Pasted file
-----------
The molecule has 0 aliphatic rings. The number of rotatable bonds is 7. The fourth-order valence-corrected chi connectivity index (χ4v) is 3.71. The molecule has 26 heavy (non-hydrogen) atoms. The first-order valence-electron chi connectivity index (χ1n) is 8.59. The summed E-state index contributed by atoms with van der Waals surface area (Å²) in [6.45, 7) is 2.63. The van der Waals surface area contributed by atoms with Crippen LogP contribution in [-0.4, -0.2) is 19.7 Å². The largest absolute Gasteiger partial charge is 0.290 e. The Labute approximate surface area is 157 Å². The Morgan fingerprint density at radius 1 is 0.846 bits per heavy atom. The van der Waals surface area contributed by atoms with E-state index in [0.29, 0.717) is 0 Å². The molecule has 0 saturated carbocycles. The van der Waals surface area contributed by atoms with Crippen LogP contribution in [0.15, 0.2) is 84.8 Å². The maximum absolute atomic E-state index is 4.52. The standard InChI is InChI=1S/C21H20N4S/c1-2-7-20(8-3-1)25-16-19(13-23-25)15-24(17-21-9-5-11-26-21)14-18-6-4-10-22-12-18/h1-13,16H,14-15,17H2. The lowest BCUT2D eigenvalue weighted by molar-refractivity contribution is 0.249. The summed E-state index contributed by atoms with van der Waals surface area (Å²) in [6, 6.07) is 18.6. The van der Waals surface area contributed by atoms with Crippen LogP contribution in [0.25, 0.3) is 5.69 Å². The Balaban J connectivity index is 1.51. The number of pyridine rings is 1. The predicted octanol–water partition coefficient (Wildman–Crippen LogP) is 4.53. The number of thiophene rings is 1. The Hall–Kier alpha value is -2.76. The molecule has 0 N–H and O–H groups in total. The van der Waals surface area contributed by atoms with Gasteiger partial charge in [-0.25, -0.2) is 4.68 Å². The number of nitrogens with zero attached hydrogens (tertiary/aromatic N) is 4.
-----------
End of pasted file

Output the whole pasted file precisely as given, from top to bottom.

The molecule has 0 aliphatic rings. The number of rotatable bonds is 7. The fourth-order valence-corrected chi connectivity index (χ4v) is 3.71. The molecule has 26 heavy (non-hydrogen) atoms. The first-order valence-electron chi connectivity index (χ1n) is 8.59. The summed E-state index contributed by atoms with van der Waals surface area (Å²) in [6.45, 7) is 2.63. The van der Waals surface area contributed by atoms with Crippen LogP contribution in [-0.4, -0.2) is 19.7 Å². The largest absolute Gasteiger partial charge is 0.290 e. The Labute approximate surface area is 157 Å². The Morgan fingerprint density at radius 1 is 0.846 bits per heavy atom. The van der Waals surface area contributed by atoms with E-state index in [0.29, 0.717) is 0 Å². The molecule has 0 saturated carbocycles. The van der Waals surface area contributed by atoms with Crippen LogP contribution in [0.15, 0.2) is 84.8 Å². The maximum absolute atomic E-state index is 4.52. The standard InChI is InChI=1S/C21H20N4S/c1-2-7-20(8-3-1)25-16-19(13-23-25)15-24(17-21-9-5-11-26-21)14-18-6-4-10-22-12-18/h1-13,16H,14-15,17H2. The lowest BCUT2D eigenvalue weighted by molar-refractivity contribution is 0.249. The summed E-state index contributed by atoms with van der Waals surface area (Å²) in [6, 6.07) is 18.6. The van der Waals surface area contributed by atoms with Crippen LogP contribution in [0.25, 0.3) is 5.69 Å². The Balaban J connectivity index is 1.51. The number of pyridine rings is 1. The predicted octanol–water partition coefficient (Wildman–Crippen LogP) is 4.53. The number of thiophene rings is 1. The Hall–Kier alpha value is -2.76. The molecule has 0 N–H and O–H groups in total. The van der Waals surface area contributed by atoms with Gasteiger partial charge in [-0.25, -0.2) is 4.68 Å². The number of nitrogens with zero attached hydrogens (tertiary/aromatic N) is 4.